Published on February 13th, 2018 | by Joshua S Hill0
University Of Edinburgh Will Fully Divest From Fossil Fuels Within 3 Years
February 13th, 2018 by Joshua S Hill
The University of Edinburgh in Scotland has announced that it will completely divest from all investments in fossil fuels within three years in a move that goes a long way toward achieving the University’s goal of becoming carbon neutral by 2040.
The move to divest is a big deal in more ways than one. Not only does the University of Edinburgh have the largest endowment fund of any university in Scotland but this will make the University’s endowment the largest to be free of fossil fuel investments in the UK. On top of that, and with more than a touch of irony, the University of Edinburgh was home to Joseph Black, the Professor of Chemistry between 1766 and 1799, who goes down in history as the man who discovered carbon dioxide (a point highlighted by Bill McKibben on Twitter).
The University’s decision to divest was approved by its ruling body, the University Court, and will be completed within three years.
It’s been a long road for the University of Edinburgh, having unfortunately earned the ire of many divestment campaigners back in the middle of 2015 when it refused to commit to total divestment, choosing instead to “use responsible investment to work with companies to reduce their emissions.” This was by no means the evil and cowardly decision many made it out to be at the time, but time has obviously etched its mark on the University’s decision-making process, to a point where its investment in fossil fuel funds has already dipped dramatically. In fact, according to the University, within weeks of its 2015 announcement, it withdrew £2.5 million worth of investments from companies involved in coal and tar sands.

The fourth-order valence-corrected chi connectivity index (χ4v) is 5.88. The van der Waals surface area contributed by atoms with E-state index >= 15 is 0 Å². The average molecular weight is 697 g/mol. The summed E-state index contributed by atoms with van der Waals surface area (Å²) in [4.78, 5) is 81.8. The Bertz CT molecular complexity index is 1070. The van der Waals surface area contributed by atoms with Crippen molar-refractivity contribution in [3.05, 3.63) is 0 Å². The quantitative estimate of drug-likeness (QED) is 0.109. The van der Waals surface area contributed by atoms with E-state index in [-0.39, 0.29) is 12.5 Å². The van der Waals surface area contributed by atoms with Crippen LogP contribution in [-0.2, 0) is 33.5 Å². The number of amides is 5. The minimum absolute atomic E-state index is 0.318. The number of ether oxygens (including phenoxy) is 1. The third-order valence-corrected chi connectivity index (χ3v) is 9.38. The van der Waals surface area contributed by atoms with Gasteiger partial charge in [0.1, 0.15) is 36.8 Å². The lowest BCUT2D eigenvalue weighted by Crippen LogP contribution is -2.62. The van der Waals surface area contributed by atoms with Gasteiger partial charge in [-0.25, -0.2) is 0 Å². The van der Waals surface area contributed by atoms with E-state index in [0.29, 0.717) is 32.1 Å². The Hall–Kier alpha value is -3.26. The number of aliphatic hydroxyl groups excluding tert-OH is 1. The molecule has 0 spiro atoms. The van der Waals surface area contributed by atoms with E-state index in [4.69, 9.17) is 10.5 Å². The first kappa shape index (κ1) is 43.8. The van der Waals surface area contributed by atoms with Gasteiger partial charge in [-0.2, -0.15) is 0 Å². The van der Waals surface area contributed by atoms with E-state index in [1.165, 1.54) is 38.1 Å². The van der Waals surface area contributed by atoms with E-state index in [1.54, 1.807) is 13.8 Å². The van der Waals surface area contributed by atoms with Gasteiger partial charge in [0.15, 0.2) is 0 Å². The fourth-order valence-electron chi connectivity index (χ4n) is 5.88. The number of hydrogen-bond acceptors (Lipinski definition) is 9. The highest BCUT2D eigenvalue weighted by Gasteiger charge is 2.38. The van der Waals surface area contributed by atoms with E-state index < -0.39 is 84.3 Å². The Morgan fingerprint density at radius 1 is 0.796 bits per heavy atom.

According to the University, as of early 2018, less than 1% of the University’s endowment was invested in fossil fuels — specifically, direct investment was in only two firms for less than £5 million. Not bad, considering that the University’s total funds under management was around £1 billion.
“I’m very proud of the University’s decision. Climate change is one of the world’s biggest challenges,” said Professor Charlie Jeffery, Senior Vice-Principal, University of Edinburgh. “Over the past few years, we have thought hard about how to respond to that challenge. This change in our investment strategy is a vital step on that journey.”
“We are delighted with today’s announcement,” added Oliver Glick, Edinburgh University Students’ Association’s Vice President Community. “Students and the Students’ Association have been passionate about removing fossil fuel investment from the University’s portfolio for many years. Through constructive engagement with the University, who have been open to our viewpoints, the work of student groups such as People and Planet, myself and my predecessors, along with many others has paid off.”